City council critical of demolition budget

Dangerous or decayed properties slated for demolition continue to increase, prompting city council members on Thursday to question the city manager’s recommended budget for it.

City Manager Troy Schulte recommends about $1.8 million for demolition with a targeted approach:

  • $1 million for properties around where the new police East Patrol station and crime lab are being built, from 24th to 29th streets, Bruce R. Watkins Drive to Benton Boulevard.
  • $500,000 for land bank properties
  • $300,000 for emergency demolitions anywhere (plus $300,000 to board up dangerous buildings.)

There is also about $850,000 approved in the current budget for demolition in the Green Impact Zone, bounded by 39th to 51st streets, Troost Avenue to Prospect to 47th Street to Swope Parkway.

That will take care of the problem in the impact zone but there is not enough money to handle all the demolition needed citywide, said John Wood, director of Neighborhood and Housing Services Department.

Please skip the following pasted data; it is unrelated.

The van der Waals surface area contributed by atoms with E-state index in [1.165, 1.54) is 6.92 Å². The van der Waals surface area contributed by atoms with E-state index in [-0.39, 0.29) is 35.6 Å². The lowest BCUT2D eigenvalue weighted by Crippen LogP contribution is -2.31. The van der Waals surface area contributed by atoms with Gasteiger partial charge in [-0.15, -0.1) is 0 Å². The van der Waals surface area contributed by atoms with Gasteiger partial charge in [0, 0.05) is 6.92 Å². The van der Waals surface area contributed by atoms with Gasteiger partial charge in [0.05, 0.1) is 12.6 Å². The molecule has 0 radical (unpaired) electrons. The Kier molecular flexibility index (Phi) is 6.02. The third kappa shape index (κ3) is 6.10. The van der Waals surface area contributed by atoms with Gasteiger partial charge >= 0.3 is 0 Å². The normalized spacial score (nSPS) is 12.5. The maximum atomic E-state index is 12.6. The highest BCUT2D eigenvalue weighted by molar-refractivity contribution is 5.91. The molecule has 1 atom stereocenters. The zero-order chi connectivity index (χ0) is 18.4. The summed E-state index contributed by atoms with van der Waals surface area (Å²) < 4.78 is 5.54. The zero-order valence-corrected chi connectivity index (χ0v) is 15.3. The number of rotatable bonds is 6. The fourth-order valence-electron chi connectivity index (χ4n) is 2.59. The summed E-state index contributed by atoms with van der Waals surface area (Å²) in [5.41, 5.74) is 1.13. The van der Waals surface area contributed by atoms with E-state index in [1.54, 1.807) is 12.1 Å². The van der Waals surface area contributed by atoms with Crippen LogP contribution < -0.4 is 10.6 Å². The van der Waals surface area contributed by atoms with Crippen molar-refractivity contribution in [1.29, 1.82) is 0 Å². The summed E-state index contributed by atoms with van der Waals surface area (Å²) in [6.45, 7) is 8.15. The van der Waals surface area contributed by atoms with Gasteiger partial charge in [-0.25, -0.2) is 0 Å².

“To catch up right now, you’d need about $8 million,” he said.

Officials told the city council in a budget hearing that the number of properties on the demolition list continue to increase in spite of more spent on demolition this fiscal year.

The recommended budget for it is about the same as the current budget, Wood said.

Councilwoman Cindy Circo said not enough was being done.

“We continue to treat this particular department as a stepchild but scream that things are not getting taken care of,” she said.

Mayor Sly James said, “I agree with Councilwoman Circo.”

Councilman John Sharp said he agrees with both of them.

“Some of the most dangerous (properties) are not necessarily in the target zones,” he said. “Any kid can get into them easily and they’re disasters waiting to happen.”

Schulte noted that some of the tax money that could have gone to more demolitions is slated for needed street repairs.

“That’s the tough choice,” he said. “That’s what we deal with.”


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